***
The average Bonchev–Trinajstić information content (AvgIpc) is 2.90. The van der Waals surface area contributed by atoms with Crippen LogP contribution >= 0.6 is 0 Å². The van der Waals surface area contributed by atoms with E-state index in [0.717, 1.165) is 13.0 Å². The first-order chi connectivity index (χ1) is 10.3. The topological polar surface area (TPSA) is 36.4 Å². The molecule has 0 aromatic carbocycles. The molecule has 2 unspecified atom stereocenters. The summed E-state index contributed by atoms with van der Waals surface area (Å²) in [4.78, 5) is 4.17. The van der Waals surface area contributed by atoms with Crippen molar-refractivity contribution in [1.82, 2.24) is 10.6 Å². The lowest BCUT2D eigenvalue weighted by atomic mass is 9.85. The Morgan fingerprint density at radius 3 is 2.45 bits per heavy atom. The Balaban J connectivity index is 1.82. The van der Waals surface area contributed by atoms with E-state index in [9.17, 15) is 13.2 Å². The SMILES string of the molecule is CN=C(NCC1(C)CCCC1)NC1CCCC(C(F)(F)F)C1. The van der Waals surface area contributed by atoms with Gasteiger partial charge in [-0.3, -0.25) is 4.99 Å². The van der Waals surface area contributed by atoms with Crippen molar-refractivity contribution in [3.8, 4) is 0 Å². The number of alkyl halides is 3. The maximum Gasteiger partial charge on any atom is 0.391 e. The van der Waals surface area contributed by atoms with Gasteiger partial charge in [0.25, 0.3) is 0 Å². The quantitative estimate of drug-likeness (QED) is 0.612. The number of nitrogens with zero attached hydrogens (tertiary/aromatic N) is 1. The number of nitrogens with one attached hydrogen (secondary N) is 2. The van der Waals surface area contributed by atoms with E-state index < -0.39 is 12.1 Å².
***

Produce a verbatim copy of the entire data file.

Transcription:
The average Bonchev–Trinajstić information content (AvgIpc) is 2.90. The van der Waals surface area contributed by atoms with Crippen LogP contribution >= 0.6 is 0 Å². The van der Waals surface area contributed by atoms with E-state index in [0.717, 1.165) is 13.0 Å². The first-order chi connectivity index (χ1) is 10.3. The topological polar surface area (TPSA) is 36.4 Å². The molecule has 0 aromatic carbocycles. The molecule has 2 unspecified atom stereocenters. The summed E-state index contributed by atoms with van der Waals surface area (Å²) in [4.78, 5) is 4.17. The van der Waals surface area contributed by atoms with Crippen molar-refractivity contribution in [1.82, 2.24) is 10.6 Å². The lowest BCUT2D eigenvalue weighted by atomic mass is 9.85. The Morgan fingerprint density at radius 3 is 2.45 bits per heavy atom. The Balaban J connectivity index is 1.82. The van der Waals surface area contributed by atoms with E-state index in [9.17, 15) is 13.2 Å². The SMILES string of the molecule is CN=C(NCC1(C)CCCC1)NC1CCCC(C(F)(F)F)C1. The van der Waals surface area contributed by atoms with Gasteiger partial charge in [-0.3, -0.25) is 4.99 Å². The van der Waals surface area contributed by atoms with Crippen molar-refractivity contribution in [3.8, 4) is 0 Å². The number of alkyl halides is 3. The maximum Gasteiger partial charge on any atom is 0.391 e. The van der Waals surface area contributed by atoms with Gasteiger partial charge in [0.25, 0.3) is 0 Å². The quantitative estimate of drug-likeness (QED) is 0.612. The number of nitrogens with zero attached hydrogens (tertiary/aromatic N) is 1. The number of nitrogens with one attached hydrogen (secondary N) is 2. The van der Waals surface area contributed by atoms with E-state index < -0.39 is 12.1 Å².